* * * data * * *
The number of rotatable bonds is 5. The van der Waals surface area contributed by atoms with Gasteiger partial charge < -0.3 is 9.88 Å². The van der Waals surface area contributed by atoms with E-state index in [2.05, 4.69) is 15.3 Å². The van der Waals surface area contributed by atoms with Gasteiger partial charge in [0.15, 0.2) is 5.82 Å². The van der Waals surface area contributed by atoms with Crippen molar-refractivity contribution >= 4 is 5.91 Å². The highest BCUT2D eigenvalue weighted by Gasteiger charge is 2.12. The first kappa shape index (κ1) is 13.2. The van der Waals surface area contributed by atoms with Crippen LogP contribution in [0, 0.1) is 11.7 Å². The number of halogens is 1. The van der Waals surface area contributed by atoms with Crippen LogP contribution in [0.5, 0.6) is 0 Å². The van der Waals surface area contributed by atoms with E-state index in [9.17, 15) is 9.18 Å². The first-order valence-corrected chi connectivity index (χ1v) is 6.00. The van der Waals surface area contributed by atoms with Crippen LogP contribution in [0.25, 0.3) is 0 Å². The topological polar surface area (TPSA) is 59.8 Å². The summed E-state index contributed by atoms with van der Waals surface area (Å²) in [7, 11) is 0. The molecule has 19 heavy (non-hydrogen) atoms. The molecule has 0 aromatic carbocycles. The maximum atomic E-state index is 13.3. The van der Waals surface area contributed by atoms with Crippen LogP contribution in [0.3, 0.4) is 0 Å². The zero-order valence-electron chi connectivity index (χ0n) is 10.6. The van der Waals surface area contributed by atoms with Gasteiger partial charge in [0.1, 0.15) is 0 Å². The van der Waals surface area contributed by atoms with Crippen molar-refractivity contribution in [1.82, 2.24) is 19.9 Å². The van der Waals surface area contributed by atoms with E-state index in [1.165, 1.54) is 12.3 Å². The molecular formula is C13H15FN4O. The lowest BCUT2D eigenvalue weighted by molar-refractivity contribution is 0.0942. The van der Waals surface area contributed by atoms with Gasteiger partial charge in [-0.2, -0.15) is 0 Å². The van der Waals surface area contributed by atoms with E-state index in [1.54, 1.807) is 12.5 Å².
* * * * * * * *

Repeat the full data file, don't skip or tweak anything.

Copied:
The number of rotatable bonds is 5. The van der Waals surface area contributed by atoms with Gasteiger partial charge < -0.3 is 9.88 Å². The van der Waals surface area contributed by atoms with E-state index in [2.05, 4.69) is 15.3 Å². The van der Waals surface area contributed by atoms with Gasteiger partial charge in [0.15, 0.2) is 5.82 Å². The van der Waals surface area contributed by atoms with Crippen molar-refractivity contribution >= 4 is 5.91 Å². The highest BCUT2D eigenvalue weighted by Gasteiger charge is 2.12. The first kappa shape index (κ1) is 13.2. The van der Waals surface area contributed by atoms with Crippen LogP contribution in [0, 0.1) is 11.7 Å². The number of halogens is 1. The van der Waals surface area contributed by atoms with Crippen LogP contribution in [0.5, 0.6) is 0 Å². The van der Waals surface area contributed by atoms with E-state index in [9.17, 15) is 9.18 Å². The first-order valence-corrected chi connectivity index (χ1v) is 6.00. The van der Waals surface area contributed by atoms with Crippen LogP contribution in [0.25, 0.3) is 0 Å². The topological polar surface area (TPSA) is 59.8 Å². The summed E-state index contributed by atoms with van der Waals surface area (Å²) in [7, 11) is 0. The molecule has 19 heavy (non-hydrogen) atoms. The molecule has 0 aromatic carbocycles. The maximum atomic E-state index is 13.3. The van der Waals surface area contributed by atoms with Crippen LogP contribution in [0.3, 0.4) is 0 Å². The zero-order valence-electron chi connectivity index (χ0n) is 10.6. The van der Waals surface area contributed by atoms with Gasteiger partial charge in [0.1, 0.15) is 0 Å². The van der Waals surface area contributed by atoms with Crippen molar-refractivity contribution in [1.82, 2.24) is 19.9 Å². The van der Waals surface area contributed by atoms with E-state index in [1.165, 1.54) is 12.3 Å². The molecular formula is C13H15FN4O. The lowest BCUT2D eigenvalue weighted by molar-refractivity contribution is 0.0942. The van der Waals surface area contributed by atoms with Gasteiger partial charge in [-0.2, -0.15) is 0 Å². The van der Waals surface area contributed by atoms with E-state index in [1.54, 1.807) is 12.5 Å².